Then methought the air grew denser, perfumed from an unseen censer
    Swung by Seraphim whose footfalls tinkled on the tufted floor.
    “Wretch,” I cried, “thy God hath lent thee- by these angels he hath sent thee
    Respite- respite and nepenthe, from thy memories of Lenore!
    Quaff, oh quaff this kind nepenthe and forget this lost Lenore!”
    Quoth the Raven, “Nevermore.”

    “Prophet!” said I, “thing of evil! – prophet still, if bird or devil! –
    Whether Tempter sent, or whether tempest tossed thee here ashore,
    Desolate yet all undaunted, on this desert land enchanted-
    On this home by Horror haunted- tell me truly, I implore-
    Is there- is there balm in Gilead?- tell me- tell me, I implore!”
    Quoth the Raven, “Nevermore.”

    “Prophet!” said I, “thing of evil! – prophet still, if bird or devil!
    By that Heaven that bends above us- by that God we both adore-
    Tell this soul with sorrow laden if, within the distant Aidenn,
    It shall clasp a sainted maiden whom the angels name Lenore-
    Clasp a rare and radiant maiden whom the angels name Lenore.”
    Quoth the Raven, “Nevermore.”

    “Be that word our sign in parting, bird or fiend,” I shrieked, upstarting-
    “Get thee back into the tempest and the Night’s Plutonian shore!
    Leave no black plume as a token of that lie thy soul hath spoken!
    Leave my loneliness unbroken!- quit the bust above my door!
    Take thy beak from out my heart, and take thy form from off my door!”
    Quoth the Raven, “Nevermore.”

    And the Raven, never flitting, still is sitting, still is sitting
    On the pallid bust of Pallas just above my chamber door;
    And his eyes have all the seeming of a demon’s that is dreaming,
    And the lamp-light o’er him streaming throws his shadow on the floor;
    And my soul from out that shadow that lies floating on the floor
    Shall be lifted- nevermore!

    Via PoeStories.com

    [This version of the poem is from the Richmond Semi-Weekly Examiner, September 25, 1849. It is generally accepted as the final version authorized by Poe. Earlier and later versions had some minor differences. Source]


  • Kurt Brindley 1:37 pm on January 1, 2016 Permalink | Reply
    Tags: Andy Smerdon, , , , , , , , Pleasant Street, , , , ,   

    Kicking the Year Off – Write: Poetry 

    Another day has passed
    Another year has passed
    And, woe, others shall pass anon
    Who amongst us needs such a curse
    As that which forever to us will elude
    As that which forever to us will delude
    Yea, instead, choose to seek thine peace
    In that which shan’t ne’er forsake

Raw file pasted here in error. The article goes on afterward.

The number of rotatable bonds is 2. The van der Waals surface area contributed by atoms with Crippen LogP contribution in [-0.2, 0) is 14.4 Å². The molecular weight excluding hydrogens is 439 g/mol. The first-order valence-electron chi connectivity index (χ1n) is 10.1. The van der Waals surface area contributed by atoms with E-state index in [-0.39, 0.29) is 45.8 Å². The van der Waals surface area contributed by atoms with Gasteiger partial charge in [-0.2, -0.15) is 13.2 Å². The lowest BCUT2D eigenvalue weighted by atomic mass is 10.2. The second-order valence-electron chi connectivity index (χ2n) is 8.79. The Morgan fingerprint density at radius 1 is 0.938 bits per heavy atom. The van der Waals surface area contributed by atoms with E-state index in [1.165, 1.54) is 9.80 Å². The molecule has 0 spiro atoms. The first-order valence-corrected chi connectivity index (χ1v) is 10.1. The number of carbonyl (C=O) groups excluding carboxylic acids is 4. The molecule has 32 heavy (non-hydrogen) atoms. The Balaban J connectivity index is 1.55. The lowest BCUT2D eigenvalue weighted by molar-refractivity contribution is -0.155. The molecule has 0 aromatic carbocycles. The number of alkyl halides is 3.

For ’tis thy present


    Often, we of the Newsletter Love share our writings and whatnots amongst ourselves; and occasionally some of it makes its way to this here blogspace. Today, to kick the year off in poetic style, and to spread around some of our newsletter love, I share here a selection of the newsletter submissions from Andy Smerdon, Pleasant Street, and Priyanki. I thank them for helping us to send out and in the years in poetic style. You can read all their work in the current edition of the Newsletter Love. Additionally, I invite you to visit their sites, check out their work, and follow along with them.

    I thank you all for hanging out with me here like you do. It means much, very much, to me.

    Have a Happy & Healthy & Humorous New Year, my friends.


    Poetry by Andy Smerdon

    Stop, listen, what’s that sound
    It’s another heart
    Along side yours
    Beating time
    A drum
    You know
    We all know
    It’s ours to share
    Not just with our kin
    Not controlled by the skin
    We believe we have that right
    To pick and choose who gets our light
    Yet demand this gift of all we see
    When love is something, to be shared and free.


    Poetry by Pleasant Street (formerly Rose Red)

    Snow angel

    In the dog days of Winter dreaming of green
    I get weary shoveling, and
    struggling to remain upright
    scraping those windows yet one more time
    coffee spilling into the snow
    leaving an ugly brown stain
    a fog rising above the crater-
    Shit, I really needed that.
    I turn my head toward the apple tree
    but it does not answer

    I remember how July damn near killed me
    melting into my clothing
    certain that they would find them
    in a pile, my body nearly gone
    just a grimace where my head used to be.
    I think of this memory heading into the wind
    and I know that I’ve never felt
    so alive in the dead of winter
    never felt so sure that I no longer
    want to toss it all in

    I want this feeling of life
    dichotomy of sunlight and frigid air
    both bathing